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Monday, May 25, 2020  Spokane, Washington  Est. May 19, 1883
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Annie’s Mailbox: Urge counseling to troubled couple

By Kathy Mitchell And Marcy Sugar

Dear Annie: I live in a close-knit neighborhood of eight young couples. Naturally, there is some gossip, so we feel personally involved in situations that may not be our business.

How do you help someone whose wife says she is leaving (although she is still living there)? She claims to have no feelings for her husband, refuses counseling, belittles him for getting counseling, won’t discuss the problems, and prefers to hang out with single friends and act like a teenager. They have four beautiful kids, whom we are now helping to take care of so she can play.

This couple has no family nearby. They are both dear friends in their late 20s, and neither is innocent in creating the problems they now have. What can we say to help ease the burden when they ask for answers and there are none? – Caring Neighbors

Dear Caring: Many people in that situation don’t want advice. They want to be heard and have their position validated. You can do this by being a sympathetic but neutral listener, while encouraging each of them to talk to a professional to see whether the marriage can be improved – for the sake of their children, if for no other reason. Children need stability.

Dear Annie: I’m 61 years old and my two remaining sisters are not speaking to each other. “Elsa” is married, but “Lois” is single and has never liked Elsa’s husband.

Two years ago, our older sister, the one who kept peace in the family, suddenly died. Soon after the funeral, Lois wrote a very hateful letter to Elsa, saying she’d ruined 19 years of Christmases, didn’t like her husband and never wanted to speak to her again.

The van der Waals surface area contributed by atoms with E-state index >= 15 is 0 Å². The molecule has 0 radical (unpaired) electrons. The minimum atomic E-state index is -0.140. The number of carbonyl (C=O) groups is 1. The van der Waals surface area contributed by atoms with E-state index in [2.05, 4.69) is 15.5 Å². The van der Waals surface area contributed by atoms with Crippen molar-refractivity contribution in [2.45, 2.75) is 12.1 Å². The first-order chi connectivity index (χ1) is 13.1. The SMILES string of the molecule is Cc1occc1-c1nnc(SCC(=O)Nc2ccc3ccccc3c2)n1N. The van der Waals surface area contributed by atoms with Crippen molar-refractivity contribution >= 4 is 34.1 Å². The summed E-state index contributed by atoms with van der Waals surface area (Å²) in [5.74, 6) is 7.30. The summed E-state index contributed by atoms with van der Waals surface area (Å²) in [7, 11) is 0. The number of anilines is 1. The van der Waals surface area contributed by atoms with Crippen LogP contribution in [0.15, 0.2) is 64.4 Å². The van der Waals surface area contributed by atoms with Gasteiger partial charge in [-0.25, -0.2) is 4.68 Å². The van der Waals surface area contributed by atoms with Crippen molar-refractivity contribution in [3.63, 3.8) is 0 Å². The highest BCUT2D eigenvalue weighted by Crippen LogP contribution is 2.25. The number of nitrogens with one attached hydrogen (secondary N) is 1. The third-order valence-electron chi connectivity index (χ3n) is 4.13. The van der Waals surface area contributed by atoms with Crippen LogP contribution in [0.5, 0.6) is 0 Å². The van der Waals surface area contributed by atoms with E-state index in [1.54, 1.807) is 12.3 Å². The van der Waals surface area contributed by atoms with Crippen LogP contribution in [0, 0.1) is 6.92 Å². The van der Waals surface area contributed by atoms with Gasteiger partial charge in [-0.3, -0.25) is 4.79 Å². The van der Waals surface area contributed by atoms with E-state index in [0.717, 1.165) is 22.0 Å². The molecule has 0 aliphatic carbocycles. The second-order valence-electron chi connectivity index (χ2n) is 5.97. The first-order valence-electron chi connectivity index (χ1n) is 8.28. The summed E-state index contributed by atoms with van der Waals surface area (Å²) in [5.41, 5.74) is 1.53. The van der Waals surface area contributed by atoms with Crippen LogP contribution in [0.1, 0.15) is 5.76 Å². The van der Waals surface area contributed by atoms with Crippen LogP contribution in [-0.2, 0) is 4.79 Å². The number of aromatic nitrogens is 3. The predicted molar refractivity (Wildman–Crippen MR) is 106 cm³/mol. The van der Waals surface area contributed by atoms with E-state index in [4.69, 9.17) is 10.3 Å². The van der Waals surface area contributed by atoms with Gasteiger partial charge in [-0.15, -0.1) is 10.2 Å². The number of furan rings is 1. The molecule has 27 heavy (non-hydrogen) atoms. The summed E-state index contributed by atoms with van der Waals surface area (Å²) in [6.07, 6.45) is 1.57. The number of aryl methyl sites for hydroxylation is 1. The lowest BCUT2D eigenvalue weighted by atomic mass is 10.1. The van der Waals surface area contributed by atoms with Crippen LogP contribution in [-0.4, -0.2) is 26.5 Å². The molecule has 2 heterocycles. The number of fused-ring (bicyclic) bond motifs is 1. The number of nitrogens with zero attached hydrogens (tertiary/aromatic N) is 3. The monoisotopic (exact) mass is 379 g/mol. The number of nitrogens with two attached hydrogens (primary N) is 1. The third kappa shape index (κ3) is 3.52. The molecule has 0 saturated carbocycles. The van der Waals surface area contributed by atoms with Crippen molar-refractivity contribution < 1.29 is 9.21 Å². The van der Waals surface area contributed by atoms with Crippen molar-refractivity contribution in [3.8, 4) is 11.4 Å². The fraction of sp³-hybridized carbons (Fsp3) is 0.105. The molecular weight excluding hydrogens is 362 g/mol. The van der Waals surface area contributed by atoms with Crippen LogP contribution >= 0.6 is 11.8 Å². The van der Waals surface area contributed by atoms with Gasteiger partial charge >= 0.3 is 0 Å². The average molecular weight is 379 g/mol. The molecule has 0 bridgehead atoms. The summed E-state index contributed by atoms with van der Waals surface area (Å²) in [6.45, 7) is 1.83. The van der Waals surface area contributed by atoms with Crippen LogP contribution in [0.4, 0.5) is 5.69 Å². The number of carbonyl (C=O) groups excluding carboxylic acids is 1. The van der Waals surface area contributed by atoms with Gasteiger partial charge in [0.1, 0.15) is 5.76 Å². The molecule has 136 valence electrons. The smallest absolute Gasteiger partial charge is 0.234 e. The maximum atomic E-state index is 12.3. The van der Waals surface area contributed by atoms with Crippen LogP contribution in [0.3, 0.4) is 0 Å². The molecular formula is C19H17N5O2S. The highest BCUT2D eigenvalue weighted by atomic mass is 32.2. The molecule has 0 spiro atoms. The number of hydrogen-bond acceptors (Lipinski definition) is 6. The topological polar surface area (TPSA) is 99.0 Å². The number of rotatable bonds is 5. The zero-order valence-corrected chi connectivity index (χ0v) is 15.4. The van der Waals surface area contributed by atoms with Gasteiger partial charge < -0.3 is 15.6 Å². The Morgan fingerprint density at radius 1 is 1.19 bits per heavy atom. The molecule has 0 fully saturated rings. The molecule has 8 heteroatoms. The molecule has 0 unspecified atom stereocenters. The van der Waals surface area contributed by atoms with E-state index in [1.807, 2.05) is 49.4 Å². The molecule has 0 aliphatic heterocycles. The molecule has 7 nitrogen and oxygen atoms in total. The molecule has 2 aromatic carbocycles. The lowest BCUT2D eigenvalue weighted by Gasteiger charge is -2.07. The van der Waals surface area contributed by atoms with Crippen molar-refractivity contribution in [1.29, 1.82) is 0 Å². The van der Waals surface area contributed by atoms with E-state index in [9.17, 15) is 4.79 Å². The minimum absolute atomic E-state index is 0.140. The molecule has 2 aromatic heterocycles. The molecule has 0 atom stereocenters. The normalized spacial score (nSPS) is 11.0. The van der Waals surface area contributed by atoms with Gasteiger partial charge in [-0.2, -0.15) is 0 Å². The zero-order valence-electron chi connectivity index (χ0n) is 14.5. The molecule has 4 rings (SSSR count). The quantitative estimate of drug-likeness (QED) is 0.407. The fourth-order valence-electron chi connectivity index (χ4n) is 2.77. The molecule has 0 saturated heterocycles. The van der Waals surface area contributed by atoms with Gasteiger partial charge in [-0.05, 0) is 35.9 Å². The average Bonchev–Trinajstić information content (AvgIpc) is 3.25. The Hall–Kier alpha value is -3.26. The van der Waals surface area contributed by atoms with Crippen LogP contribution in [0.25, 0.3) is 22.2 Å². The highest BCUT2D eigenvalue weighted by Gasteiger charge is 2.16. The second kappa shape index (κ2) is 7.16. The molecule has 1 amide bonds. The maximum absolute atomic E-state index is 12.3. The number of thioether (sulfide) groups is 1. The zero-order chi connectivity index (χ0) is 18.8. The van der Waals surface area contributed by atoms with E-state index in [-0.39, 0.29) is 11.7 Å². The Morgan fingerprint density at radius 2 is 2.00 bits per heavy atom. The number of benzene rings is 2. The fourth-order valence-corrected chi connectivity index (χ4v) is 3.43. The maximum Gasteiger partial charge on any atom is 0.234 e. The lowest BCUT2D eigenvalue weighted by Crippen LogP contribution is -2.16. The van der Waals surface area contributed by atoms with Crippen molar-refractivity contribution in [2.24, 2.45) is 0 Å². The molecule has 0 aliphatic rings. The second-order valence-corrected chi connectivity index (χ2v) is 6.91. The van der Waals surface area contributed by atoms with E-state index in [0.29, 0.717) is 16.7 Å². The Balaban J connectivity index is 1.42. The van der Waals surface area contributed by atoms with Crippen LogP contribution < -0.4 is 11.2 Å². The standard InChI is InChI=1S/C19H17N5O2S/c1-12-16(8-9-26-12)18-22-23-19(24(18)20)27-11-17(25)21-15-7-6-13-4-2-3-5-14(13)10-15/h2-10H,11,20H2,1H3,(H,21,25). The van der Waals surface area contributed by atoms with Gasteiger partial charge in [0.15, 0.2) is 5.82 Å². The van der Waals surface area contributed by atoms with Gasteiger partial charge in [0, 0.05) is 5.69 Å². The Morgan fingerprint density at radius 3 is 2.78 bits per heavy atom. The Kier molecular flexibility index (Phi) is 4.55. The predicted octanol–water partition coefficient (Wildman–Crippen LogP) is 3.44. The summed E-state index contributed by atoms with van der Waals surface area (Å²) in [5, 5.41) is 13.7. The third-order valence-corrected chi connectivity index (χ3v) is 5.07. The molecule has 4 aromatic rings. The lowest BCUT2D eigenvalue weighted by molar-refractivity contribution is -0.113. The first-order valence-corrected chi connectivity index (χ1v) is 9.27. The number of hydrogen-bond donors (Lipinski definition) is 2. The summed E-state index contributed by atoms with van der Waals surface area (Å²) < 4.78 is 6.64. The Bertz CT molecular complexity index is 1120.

However, Elsa still gives me $100 to buy Lois birthday and Christmas presents, but asks that I not mention who they are from. Needless to say, Lois thinks I’m really giving her great gifts. Any bright ideas on how I can get these two hardheads to talk to each other again? – Tired of Being in the Middle

Dear Tired: First, stop taking credit for Elsa’s gifts to Lois. Either tell Lois who is really being so generous, or stop accepting the job of go-between. As long as you act as enabler, they can avoid fixing the problem.

But you can still be a temporary facilitator and mediator. Talk to Lois first. Tell her she doesn’t have to like Elsa’s husband in order to have a relationship with her sister, and that life’s too short to throw away family members who love you. Ask if she would meet you and Elsa (no husband) at a local coffee shop. If she agrees, approach Elsa with the same offer, set it up and help them keep the conversation civil. If they refuse, the best you can do is stay out of it.

Please e-mail your questions to Kathy Mitchell and Marcy Sugar at

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